Father-and-Son Team Shows How Development Improves Communities

April 24, 2019

This article appeared in the April 2019 issue of the Georgia's Cities newspaper.

Oconee Brewing Company has a retail production facility and a tasting room that is open to the public.

I t’s no secret that breweries are becoming a staple for several downtowns across the state. This holds true for the city of Greensboro, which is home to Oconee Brewing Company (OBC). Complete with a retail production facility and a tasting room for public tours, OBC was developed by a known father-and-son duo, Nathan and John McGarity of John McGarity Realty. The owner and master brewer of OBC is Taylor Lamm. Nathan McGarity, who shares with his father the belief in improving a community through quality designs, unique commerce and partnerships with local governments and investors, sat down with Georgia’s Cities to tell more about downtown development trends and tips to better welcome business to cities.
 
Nathan and John McGarity of John McGarity Realty have developed several projects including the Oconee Brewing Company in Greensboro. Oconee Brewing Company has a retail production facility and a tasti
GC: Where did you find your passion for development?
NM: Any developer spirit in me has been grafted from my dad’s vision and passions. He’s had a successful career in real estate and he specializes in residential and commercial rezoning projects. I think of him sometimes as a dream caster. He seems to subtly lay out pieces that somehow come together to make something. Dad would describe himself as taking junk properties and making something good out of it. That pretty much fits his personality and the way we look at it every day—you take what you have and make something good out of it.
 
GC: What is it about downtowns that has inspired you to focus on development here specifically?
NM: I like helping pull together pieces to preserve a memory of something that is almost gone, and I like the idea that I may be setting into motion the continuation of that concept. One hundred years after the current restoration, maybe the next time there’s another need for saving history, someone will look up old newspaper stories about our project and they’ll feel confident that they can save the building again.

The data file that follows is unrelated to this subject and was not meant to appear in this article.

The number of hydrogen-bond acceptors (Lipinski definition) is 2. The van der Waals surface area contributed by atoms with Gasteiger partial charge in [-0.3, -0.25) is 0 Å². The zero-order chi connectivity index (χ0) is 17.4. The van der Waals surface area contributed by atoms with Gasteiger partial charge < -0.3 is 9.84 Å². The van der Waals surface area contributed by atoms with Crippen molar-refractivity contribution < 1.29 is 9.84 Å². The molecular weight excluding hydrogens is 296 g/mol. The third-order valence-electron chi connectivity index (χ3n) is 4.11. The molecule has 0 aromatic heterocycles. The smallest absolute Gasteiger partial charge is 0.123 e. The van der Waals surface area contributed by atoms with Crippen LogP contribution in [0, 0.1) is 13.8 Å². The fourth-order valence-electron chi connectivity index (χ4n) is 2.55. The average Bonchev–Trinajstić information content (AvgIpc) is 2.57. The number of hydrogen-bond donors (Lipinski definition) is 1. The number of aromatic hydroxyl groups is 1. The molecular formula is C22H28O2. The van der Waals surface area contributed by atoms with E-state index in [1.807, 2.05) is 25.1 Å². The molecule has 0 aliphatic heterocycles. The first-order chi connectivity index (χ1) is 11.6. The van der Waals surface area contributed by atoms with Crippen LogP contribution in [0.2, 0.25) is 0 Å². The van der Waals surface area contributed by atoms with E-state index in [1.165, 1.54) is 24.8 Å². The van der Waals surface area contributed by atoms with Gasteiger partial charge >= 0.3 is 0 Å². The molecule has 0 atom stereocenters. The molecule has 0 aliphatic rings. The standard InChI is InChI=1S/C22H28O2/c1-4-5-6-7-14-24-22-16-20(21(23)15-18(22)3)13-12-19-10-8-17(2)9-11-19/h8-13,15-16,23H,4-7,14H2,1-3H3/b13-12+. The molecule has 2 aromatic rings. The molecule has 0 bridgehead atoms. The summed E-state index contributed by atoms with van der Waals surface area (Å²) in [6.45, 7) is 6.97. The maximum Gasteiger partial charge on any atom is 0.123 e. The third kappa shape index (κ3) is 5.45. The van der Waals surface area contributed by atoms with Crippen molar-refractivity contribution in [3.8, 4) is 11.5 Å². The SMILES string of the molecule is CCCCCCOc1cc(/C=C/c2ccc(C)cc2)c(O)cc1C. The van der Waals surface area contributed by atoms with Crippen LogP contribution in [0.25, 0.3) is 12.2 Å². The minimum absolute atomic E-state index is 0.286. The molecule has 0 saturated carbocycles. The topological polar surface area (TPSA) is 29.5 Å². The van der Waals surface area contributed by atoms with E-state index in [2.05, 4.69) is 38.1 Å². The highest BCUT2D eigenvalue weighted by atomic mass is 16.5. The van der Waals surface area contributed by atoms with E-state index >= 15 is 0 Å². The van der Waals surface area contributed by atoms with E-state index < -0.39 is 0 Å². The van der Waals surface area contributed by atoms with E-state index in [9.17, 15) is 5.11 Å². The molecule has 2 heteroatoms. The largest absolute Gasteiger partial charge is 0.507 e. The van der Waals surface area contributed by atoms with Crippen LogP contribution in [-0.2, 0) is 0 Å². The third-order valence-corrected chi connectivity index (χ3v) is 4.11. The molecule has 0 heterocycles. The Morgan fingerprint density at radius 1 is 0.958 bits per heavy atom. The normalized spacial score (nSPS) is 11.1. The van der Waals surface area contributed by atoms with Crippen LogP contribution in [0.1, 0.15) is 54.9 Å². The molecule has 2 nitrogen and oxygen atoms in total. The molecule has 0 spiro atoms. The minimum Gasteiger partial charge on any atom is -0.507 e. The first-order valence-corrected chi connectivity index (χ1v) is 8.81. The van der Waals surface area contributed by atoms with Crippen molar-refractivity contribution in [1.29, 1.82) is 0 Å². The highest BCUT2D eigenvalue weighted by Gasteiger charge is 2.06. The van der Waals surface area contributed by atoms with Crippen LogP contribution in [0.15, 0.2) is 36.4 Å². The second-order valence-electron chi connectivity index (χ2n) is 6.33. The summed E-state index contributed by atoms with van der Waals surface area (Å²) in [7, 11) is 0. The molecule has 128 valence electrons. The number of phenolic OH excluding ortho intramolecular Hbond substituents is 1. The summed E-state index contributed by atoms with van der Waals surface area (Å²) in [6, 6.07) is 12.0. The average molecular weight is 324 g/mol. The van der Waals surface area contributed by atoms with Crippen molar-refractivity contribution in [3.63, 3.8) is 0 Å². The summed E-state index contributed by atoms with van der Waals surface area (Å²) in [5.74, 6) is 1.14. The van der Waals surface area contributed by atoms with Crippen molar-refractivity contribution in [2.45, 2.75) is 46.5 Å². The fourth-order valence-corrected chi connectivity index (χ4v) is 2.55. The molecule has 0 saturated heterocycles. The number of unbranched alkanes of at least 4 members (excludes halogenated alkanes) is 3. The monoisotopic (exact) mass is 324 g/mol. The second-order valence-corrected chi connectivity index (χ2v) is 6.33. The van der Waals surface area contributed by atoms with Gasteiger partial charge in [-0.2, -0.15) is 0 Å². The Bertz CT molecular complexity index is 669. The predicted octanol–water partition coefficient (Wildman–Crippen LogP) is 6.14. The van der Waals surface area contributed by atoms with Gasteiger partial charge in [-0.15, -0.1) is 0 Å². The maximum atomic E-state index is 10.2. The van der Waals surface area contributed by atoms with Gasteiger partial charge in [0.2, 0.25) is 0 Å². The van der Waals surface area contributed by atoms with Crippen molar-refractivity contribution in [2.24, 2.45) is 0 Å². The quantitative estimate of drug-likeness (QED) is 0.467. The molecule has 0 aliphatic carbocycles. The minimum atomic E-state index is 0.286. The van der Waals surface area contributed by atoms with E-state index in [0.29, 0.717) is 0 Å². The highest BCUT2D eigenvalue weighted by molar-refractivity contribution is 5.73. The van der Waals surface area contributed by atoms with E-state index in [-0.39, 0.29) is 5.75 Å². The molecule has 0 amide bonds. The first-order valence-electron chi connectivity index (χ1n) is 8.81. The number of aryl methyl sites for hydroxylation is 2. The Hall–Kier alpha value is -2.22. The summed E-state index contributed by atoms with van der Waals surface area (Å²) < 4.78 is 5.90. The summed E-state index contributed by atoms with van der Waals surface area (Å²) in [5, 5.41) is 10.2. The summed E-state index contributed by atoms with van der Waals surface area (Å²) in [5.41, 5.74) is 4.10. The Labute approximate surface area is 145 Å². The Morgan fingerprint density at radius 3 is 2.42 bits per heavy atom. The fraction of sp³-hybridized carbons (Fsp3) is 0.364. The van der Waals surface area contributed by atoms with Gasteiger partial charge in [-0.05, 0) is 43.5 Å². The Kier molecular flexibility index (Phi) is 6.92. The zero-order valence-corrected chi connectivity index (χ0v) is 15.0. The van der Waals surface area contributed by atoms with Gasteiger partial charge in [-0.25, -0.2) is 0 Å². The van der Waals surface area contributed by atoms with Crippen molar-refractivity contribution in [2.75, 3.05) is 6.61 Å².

GC: What development trends or elements have you seen that contribute to a thriving downtown?
NM: I believe that city-lead development staging has contributed to a lot of success across the state. Where you see communities participating in state initiatives, like zones, incentives and loan programs, you can bet that the municipality is organized and is also working on infrastructure improvements, beatification and placemaking. I think that sophisticated retailers can sense when a community has an organized vision and are more excited to band-wagon on its success.
 
GC: How important (if at all) is partnership with local government and entities as a developer?
NM: I think that the partnership is very important. Sharing your ideas in a conversation is a good thing to do before you’ve even located a building, land or solidified your plans. If you’re passionate about a project, finding your path through the forward movement of community vision is a good thing.
 
GC: What can cities do to attract and build relationships with downtown developers?
NM: I think the reality is that unless someone is moving to your community to open a retail shop, your best developer is most likely coming from within. It’s
fun to think of yourself as one of the little rascals. If the vision is sound you’re probably going to get it across the line with fewer resources than you would have liked, and the way you get there won’t be the way you scripted it. I think that relationships grow from clear and positive communication, paperwork reduction and speedy delivery through administrative processes.
 
GC: What’s next for you and your team?
NM: Right now, we’re working on Oconee Brewing’s Project Hummingbird, this is a brewery co-op. Member brewers can set up a small commercial test-pilot brewhouse and fermenters to suit their market demand. After producing small pilot batches, they dial their recipes in on the equipment at Oconee Brewing. The wort [infusion of ground malt or other grain before fermentation] is delivered back using the original recipe and production notes. The brewer ferments and retails their beer at their facility. The fun in this is that smaller communities can now have a taproom brewery because the capital needed to start a brewery is now more manageable. We are now at the stage of connecting cities with brewers and equity players. And this is exactly what we love—bringing together people, places, ideas and resources.
 

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